Home / Franck Biancheri Network / Demon-etisation: India opens with a fanfare the ball of the fiscal QEs (GEAB, Dec 2016)
Demon-etisation: India opens with a fanfare the ball of the fiscal QEs (GEAB, Dec 2016)

Demon-etisation: India opens with a fanfare the ball of the fiscal QEs (GEAB, Dec 2016)

Since November 8, 2016, India has created a monetary revolution of a magnitude never seen, both by the size of the population concerned and the depth of the transformation induced. By demonetising the biggest notes of 500 and 1000 Rs (rupees), the Indian government is trying to reintegrate into the official economy the state’s gigantic parallel (or black or more simply the archaic) economy. In a nation where 90% of the transactions are made in cash, a huge part of the financial activity escapes the knowledge of the central government, and therefore statistics, taxes and infrastructure financing.

fig-1Blue: volume; red: value. Source: Bloomberg.

Warning signs

There is nothing new in the fact that the central government tries to force its population to declare their wealth. For example, between 1951 and 1997, no less than ten amnesty projects had been launched, encouraging citizens to declare their unofficial income in exchange for a simple payment of some increased tax[1].

Read more – GEAB 110 (15/12/2016)

Summary GEAB 110

Perspectives

  • Demon-etisation: India opens with a fanfare the ball of the fiscal QEs
    Since November 8, 2016, India has created a monetary revolution of a magnitude never seen, both by the size of the population concerned and the depth of the transformation induced. By demonetising the biggest notes of 500 and 1000 Rs (rupees), the Indian government is trying to reintegrate into the official economy the state’s gigantic parallel (or black or more simply the archaic) economy. In a nation where 90% of the transactions are made in cash, a huge part of the financial activity escapes the knowledge of the central government, and therefore statistics, taxes and infrastructure financing. (Read more – GEAB 110)
    .
    Warning signs
    There is nothing new in the fact that the central government tries to force its population to declare their wealth. For example, between 1951 and 1997, no less than ten amnesty projects had been launched, encouraging citizens to declare their unofficial income in exchange for a simple payment of some increased tax[1](Read more – GEAB 110)
    .
    The detail of the demonetisation process
    But the operation of demonetising the 500 and 1000 Rs banknotes on November 8 (in the middle of the US election) over a period of 50 days (until December 30) was not expected. This produced a real shock, especially knowing that these notes account for 86% of the liquid circulating in India; meaning an amount of Rs 14 lakh crore (or 14 trillion rupees[4]) being withdrawn from the cash in circulation. (Read more – GEAB 110)
    .
    But what if it worked?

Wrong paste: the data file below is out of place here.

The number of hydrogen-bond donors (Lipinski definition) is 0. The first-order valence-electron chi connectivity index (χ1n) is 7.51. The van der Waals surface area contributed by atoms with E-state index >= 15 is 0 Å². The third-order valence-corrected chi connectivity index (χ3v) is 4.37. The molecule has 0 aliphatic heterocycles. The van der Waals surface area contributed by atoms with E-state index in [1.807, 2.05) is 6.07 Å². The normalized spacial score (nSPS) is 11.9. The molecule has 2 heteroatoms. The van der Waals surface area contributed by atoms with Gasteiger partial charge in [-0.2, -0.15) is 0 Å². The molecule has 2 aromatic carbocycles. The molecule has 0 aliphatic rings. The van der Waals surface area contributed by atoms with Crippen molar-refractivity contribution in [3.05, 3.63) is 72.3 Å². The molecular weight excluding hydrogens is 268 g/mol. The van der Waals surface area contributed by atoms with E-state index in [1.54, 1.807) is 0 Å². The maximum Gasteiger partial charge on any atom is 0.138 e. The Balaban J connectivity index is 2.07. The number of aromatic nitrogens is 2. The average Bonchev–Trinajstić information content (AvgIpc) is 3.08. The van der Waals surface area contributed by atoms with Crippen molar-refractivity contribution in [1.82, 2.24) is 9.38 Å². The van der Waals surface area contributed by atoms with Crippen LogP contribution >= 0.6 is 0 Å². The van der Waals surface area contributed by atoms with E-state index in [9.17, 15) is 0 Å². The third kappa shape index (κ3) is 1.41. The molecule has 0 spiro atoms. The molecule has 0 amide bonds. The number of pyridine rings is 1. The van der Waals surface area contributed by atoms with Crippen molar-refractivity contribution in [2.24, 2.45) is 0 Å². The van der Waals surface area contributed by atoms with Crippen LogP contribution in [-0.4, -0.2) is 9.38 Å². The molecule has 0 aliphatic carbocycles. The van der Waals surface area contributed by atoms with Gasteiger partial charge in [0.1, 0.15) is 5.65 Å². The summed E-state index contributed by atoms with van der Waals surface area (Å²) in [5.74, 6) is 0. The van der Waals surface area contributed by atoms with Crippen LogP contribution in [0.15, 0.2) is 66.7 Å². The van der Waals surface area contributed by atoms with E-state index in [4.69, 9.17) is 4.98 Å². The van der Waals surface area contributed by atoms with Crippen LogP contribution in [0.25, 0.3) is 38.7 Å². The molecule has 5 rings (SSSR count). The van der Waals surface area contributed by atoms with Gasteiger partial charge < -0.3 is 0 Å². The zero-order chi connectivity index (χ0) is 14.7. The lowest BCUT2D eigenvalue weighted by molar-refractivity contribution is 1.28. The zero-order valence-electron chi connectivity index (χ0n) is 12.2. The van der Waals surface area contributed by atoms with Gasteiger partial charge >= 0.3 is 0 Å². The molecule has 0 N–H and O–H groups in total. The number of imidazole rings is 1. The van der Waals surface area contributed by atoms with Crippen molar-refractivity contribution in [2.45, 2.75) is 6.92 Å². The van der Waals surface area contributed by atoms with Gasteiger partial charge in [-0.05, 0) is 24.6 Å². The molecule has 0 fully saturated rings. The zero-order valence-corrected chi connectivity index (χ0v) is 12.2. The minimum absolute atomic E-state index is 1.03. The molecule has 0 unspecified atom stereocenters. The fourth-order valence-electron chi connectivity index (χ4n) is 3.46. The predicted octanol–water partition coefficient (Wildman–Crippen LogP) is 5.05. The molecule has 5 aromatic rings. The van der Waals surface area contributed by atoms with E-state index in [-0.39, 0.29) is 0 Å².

There have already been demonetising actions of this kind, many of which were total failures. Particularly: the Nigerian case (1984, failed); Ghana (1982, failed: people turned to foreign currencies and physical assets); Myanmar (1987, failed: it led to riots and repressions); Zaire (1990, failed: it caused inflation and a collapse of the local currency against the dollar); North Korea (2010, failed: combined with a poor harvest it lead to food shortages); Soviet Union (1991, failed: it caused a loss of confidence and the eviction of Gorbachev) [15].  (Read more – GEAB 110)

Telescope

  • Chinese debt, global debts, interest rates: the insolvent countries no longer have friends
    As we have already discussed and explained before, the crisis is now taking a more geopolitical form. Does this mean that the economic-financial crisis is over? No one will accuse us of having pretended that. If need be, we can confirm that the crisis is always there, always vivid, and it is in perfect shape after more than eight years of existence, thank you very much… (Read more – GEAB 110)
    .
    African Union: One road, One continent, One currency. The end of the CFA franc
    Africa! The second largest continent in the world after Asia, both in size and population, and also one of the poorest is shaken by internal conflicts and wars. But above all, it’s a continent with one of the youngest age pyramids in the world … (Read more – GEAB 110)

Focus

  • An evaluation of our anticipations for 2016 (drawn from GEAB n° 101 of January 2016): 75% success
    Each year in December, we evaluate our trend anticipations made in January. This month, we come across a final score of 25.5 out of 34, meaning a 75% success rate; two points more than last year. The year 2014 and the great turmoil caused by the Euro-Russian shock that drove us below the 70% success at that time, seems to be reconciled with. We can claim an average success rate of 73% – between 2012 … (read more – GEAB 110)
    .
    Investments, trends and recommendations
    . Infrastructure versus sovereign bonds
    . Financial systems: Diversify!
    . Investment: African green bonds
    . Alert on Gold: state loot!

GEAB

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